Cockburn Street, Edinburgh
History and museums
Cockburn Street is a picturesque street in Edinburgh's Old Town, created as a serpentine link from the Royal Mile to Waverley Station in 1856. It is named after the Scottish lawyer, judge and literary figure Henry, Lord Cockburn who was influential in urging his fellow citizens to remain vigilant in ensuring that early-Victorian expansion, e.g. improvements such as Cockburn Street, did not irrevocably damage or obliterate the built heritage and environment.
The street contains a series of small specialist shops.
The street was sliced through the previous medieval pattern of closes in order to give a more gentle gradient and wider thoroughfare to the station. The truncated ends of the closes were remodelled in the Scots Baronial style 1859 to 1864, but to the untrained eye are often presumed to be medieval in date. The majority of buildings are by the firm of Peddie & Kinnear.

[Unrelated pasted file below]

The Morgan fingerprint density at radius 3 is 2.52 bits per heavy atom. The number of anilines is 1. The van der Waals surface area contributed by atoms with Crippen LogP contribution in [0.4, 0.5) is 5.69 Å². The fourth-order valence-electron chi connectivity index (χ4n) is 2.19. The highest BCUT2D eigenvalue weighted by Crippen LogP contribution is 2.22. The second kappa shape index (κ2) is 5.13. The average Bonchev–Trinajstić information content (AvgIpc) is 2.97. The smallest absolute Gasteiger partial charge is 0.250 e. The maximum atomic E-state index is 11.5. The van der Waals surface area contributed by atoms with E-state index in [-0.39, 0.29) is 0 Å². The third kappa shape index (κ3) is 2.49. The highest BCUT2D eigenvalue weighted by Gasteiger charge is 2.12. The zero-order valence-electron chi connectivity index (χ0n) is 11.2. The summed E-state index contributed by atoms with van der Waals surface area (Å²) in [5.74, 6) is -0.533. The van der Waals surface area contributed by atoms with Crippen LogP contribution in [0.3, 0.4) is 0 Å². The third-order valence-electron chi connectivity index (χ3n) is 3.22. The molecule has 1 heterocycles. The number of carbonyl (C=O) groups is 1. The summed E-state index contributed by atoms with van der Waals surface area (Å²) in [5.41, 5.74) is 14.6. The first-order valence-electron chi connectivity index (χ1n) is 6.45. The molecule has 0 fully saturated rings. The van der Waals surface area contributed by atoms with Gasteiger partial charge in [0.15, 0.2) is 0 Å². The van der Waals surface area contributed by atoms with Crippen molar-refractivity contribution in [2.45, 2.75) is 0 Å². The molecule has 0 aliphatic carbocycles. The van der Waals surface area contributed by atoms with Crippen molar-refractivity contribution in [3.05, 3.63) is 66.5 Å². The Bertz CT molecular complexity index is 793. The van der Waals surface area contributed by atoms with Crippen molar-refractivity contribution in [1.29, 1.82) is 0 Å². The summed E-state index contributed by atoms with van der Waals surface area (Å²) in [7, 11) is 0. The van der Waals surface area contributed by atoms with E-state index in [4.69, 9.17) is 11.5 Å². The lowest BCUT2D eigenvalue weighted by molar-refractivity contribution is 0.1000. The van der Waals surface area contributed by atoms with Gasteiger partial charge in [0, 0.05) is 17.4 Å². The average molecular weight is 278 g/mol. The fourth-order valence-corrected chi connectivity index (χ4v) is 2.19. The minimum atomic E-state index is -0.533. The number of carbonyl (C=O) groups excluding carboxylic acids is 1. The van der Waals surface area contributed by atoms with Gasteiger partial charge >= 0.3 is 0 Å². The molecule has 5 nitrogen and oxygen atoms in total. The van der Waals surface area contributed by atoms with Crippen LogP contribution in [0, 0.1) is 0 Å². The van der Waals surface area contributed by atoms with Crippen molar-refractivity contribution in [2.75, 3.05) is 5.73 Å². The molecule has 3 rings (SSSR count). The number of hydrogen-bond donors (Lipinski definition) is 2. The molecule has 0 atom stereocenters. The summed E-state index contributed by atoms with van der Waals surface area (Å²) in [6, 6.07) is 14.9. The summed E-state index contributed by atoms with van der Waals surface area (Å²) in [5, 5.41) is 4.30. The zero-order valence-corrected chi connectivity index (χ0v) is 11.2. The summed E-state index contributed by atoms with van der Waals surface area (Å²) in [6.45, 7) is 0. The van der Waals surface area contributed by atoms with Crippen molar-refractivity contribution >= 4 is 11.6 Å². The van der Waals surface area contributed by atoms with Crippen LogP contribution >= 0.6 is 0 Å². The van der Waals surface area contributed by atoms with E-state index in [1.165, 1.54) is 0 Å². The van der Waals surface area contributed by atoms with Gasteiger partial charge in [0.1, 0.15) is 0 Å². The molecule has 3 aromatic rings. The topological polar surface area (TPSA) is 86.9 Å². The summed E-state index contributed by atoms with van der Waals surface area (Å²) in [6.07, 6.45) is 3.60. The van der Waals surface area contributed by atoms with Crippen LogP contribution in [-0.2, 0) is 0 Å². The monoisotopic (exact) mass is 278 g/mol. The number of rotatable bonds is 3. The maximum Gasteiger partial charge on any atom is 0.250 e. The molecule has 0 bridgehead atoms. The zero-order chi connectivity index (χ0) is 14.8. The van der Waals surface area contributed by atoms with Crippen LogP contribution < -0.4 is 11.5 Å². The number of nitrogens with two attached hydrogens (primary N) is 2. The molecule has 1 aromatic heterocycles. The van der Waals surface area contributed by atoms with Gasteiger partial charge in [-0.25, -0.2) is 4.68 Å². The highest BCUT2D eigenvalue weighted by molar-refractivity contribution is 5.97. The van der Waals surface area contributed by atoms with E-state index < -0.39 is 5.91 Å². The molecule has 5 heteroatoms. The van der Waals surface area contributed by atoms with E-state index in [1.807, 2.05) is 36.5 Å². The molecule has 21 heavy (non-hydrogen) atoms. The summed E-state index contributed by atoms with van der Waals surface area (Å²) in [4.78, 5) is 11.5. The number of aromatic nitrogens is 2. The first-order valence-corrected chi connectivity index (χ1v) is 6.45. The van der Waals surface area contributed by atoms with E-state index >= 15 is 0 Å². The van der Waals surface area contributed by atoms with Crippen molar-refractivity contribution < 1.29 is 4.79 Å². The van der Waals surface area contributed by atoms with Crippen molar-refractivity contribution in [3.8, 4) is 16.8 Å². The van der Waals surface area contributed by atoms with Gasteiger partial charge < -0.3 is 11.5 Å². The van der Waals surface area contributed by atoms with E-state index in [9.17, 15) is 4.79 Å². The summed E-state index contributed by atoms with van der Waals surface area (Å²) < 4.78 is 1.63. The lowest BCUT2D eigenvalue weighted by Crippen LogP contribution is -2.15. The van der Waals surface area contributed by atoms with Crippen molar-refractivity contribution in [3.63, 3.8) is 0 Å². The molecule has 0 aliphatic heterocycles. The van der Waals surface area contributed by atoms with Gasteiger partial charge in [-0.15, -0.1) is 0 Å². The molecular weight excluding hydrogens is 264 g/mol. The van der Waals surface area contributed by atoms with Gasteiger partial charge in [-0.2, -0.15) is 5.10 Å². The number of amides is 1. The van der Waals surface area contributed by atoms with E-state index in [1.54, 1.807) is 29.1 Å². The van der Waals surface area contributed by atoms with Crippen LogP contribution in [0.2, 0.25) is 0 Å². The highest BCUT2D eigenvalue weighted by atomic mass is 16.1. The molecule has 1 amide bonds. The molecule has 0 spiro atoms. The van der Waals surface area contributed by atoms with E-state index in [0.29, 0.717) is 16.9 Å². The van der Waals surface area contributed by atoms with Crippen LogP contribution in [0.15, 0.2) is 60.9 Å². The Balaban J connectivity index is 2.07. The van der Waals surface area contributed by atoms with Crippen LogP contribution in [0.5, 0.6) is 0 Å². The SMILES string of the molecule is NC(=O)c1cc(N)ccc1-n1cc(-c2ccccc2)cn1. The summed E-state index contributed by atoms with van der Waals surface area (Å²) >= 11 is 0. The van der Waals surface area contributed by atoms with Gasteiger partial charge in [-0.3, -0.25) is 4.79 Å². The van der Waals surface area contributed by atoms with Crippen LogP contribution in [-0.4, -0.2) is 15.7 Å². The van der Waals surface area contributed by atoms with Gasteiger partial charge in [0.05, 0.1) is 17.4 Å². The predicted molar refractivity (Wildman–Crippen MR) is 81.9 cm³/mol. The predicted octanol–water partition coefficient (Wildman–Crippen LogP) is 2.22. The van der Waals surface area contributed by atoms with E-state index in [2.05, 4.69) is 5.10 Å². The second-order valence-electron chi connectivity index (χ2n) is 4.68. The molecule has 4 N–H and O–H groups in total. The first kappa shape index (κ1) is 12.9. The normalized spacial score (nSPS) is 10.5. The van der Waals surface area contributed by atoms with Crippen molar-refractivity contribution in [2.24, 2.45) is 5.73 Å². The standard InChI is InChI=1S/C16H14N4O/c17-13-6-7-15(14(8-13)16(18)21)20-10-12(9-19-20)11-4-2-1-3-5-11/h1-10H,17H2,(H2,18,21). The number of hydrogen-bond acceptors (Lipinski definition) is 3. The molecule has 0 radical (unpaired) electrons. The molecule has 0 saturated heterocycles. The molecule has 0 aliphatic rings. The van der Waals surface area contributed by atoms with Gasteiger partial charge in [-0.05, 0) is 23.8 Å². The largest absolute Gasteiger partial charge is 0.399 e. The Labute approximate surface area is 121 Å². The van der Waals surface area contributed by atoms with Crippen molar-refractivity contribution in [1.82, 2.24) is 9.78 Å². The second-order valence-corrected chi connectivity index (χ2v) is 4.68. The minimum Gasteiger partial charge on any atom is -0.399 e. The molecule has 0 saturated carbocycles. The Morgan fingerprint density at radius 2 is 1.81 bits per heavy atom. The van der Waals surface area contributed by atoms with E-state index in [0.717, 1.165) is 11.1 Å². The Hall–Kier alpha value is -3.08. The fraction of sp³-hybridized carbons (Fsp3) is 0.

The street is largely 4 storeys high but is dominated by the huge rear edifice of the City Chambers, which tower 12 storeys above the street as seen from this side. Given that the building dates from 1761, this is evidence to Edinburgh's fondness for high-rise structures dating back to the 18th century.
One of the more famous closes divided by the street is Fleshmarket Close. Both this and Anchor Close maintain the medieval pattern of Edinburgh's Old Town in this area.
One of the buildings on the north side has high level carvings of an owl and pussycat, linking to the then contemporary poem The Owl and the Pussycat by Edward Lear.
The roofscape and one of the top flats appear prominently in the film Hallam Foe.